New Year Tradition: 2019 Sales Resolutions

It’s become an annual tradition for me to offer some sales resolutions for the upcoming year, so my 2019 Sales Resolutions list is here.

Some sales organizations are still frantically clawing for revenue before the current calendar year closes, and I’ll commiserate for a moment with them.

It sucks, doesn’t it? It sucks being you right now. This is what I imagine you must look like right now. 

Now, for a little tough love….

This is pretty much all your fault. You’re scratching and begging for your customers’ money right now because you lost focus earlier in the year. If only you had resolved to do something differently. If only you had read my 2018 Sales Resolutions post on Pipelinersales’s SalesPOP online magazine, which you can read right here. If only….

The good news is 2019 is right around the corner, and you have time to turn over a new leaf. Now is a time of great optimism for many sales organizations (especially the ones who have already hit their number), and generally speaking, opportunities abound and good feelings about our prospects for the coming year come a little more easily than any other time of the year.

But how long does the focus, the optimism, the energy last that comes so naturally at the beginning of the new year? When January is over and the day-after-day reality of selling and working with customers has set in, does it pass? Or does it last a quarter, half a year, or actually never wear off?

As I said in last year’s post, there is something you can do if that January optimism seems to wear off too rapidly. The world’s best salespeople maintain that optimistic focus throughout the year–and so can you. Start by taking a good, hard look at your business pipeline for next year. Put your focus on deals that are in the earliest stages of development. Think about the following with regard to your customers as you go through that early-stage pipeline review:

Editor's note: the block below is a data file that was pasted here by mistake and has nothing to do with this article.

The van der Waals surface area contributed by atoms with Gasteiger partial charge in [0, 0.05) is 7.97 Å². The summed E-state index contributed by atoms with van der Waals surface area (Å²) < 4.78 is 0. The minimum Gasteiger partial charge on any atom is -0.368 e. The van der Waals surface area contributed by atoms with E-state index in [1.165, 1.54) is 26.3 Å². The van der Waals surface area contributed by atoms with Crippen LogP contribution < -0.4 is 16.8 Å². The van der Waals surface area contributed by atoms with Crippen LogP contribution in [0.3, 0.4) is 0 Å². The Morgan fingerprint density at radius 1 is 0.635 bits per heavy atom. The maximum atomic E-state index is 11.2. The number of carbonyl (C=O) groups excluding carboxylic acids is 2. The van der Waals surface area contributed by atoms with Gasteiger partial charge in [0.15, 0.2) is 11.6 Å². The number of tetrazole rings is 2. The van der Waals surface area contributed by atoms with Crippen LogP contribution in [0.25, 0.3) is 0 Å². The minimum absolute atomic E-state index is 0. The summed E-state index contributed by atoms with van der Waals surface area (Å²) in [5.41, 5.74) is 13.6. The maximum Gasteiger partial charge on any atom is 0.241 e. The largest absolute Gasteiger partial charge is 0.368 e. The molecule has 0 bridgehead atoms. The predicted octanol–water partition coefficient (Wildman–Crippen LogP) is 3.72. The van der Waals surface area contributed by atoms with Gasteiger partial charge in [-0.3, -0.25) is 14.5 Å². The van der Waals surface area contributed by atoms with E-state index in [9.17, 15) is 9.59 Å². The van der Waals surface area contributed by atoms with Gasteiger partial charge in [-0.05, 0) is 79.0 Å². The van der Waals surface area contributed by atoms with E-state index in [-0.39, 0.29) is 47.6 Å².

• What big, important business outcomes can we help our customer to achieve?
  • What actions, if any, has that customer taken to achieve that really important outcome? If none, what action would we propose they take? If they’re on the wrong path, what can we do to help them find a better way to achieve the outcome they want?
  • What needs have we uncovered or need to be developed to justify and drive the action we want the customer to take next?
  • What will our conversation sound like… what will our questions be, what data will we share when we earn the right to meet with the customer?

Consider when these questions would be most useful to you. Is it only at the start of the New Year that one should consider these questions, or is there value in taking this approach with early-stage opportunities throughout the year?

You decide. If you’d like to operate more like the way that great sales organizations do, then consider how you and your sales team can change. How will your sales meetings change? How will you adjust your sales cadence, your key metrics, or the resources you apply to early-stage opportunities?

My hope is that the optimism and focus that sales organizations have at the start of every sales year will be sustained throughout the year. Sales organizations that keep their focus on the early, developing opportunities in their business pipeline are simply more effective than those that do not. And yet (*sigh*), I still see sales organizations that allow wild swings in focus throughout the year, setting aside customer focus, sales effectiveness, and the need to do things the right way in favor of an immediate buck at the close of a quarter or year.

It’s sad, but I understand why some sales organizations can’t stay committed to an effective cadence that ensures focus on the early stages of the business pipeline. They don’t do it because it’s difficult. It’s so difficult that someone should write a book about it. Ahem.

Let’s face it, people, the things that separate great performers and performances from average ones tend to be difficult. So your first choice in the New Year will be, “Will I take the easy path and perform just like everyone else, or will I choose the right path, even if it’s difficult to follow the path and finish the journey?” By now, you can probably guess which choice I would recommend that you make.

There is more to this choice than simply, “Will I do the difficult work or not?” The really critical question to ask is, “What am I going to do differently to ensure 2019 Sales results exceed expectations? What am I going to change in the New Year to ensure that results improve, productivity increases, and I / my sales team mature(s) and grow(s) the way I / we should?”

What are you going to do differently to ensure 2019 Sales results exceed expectations?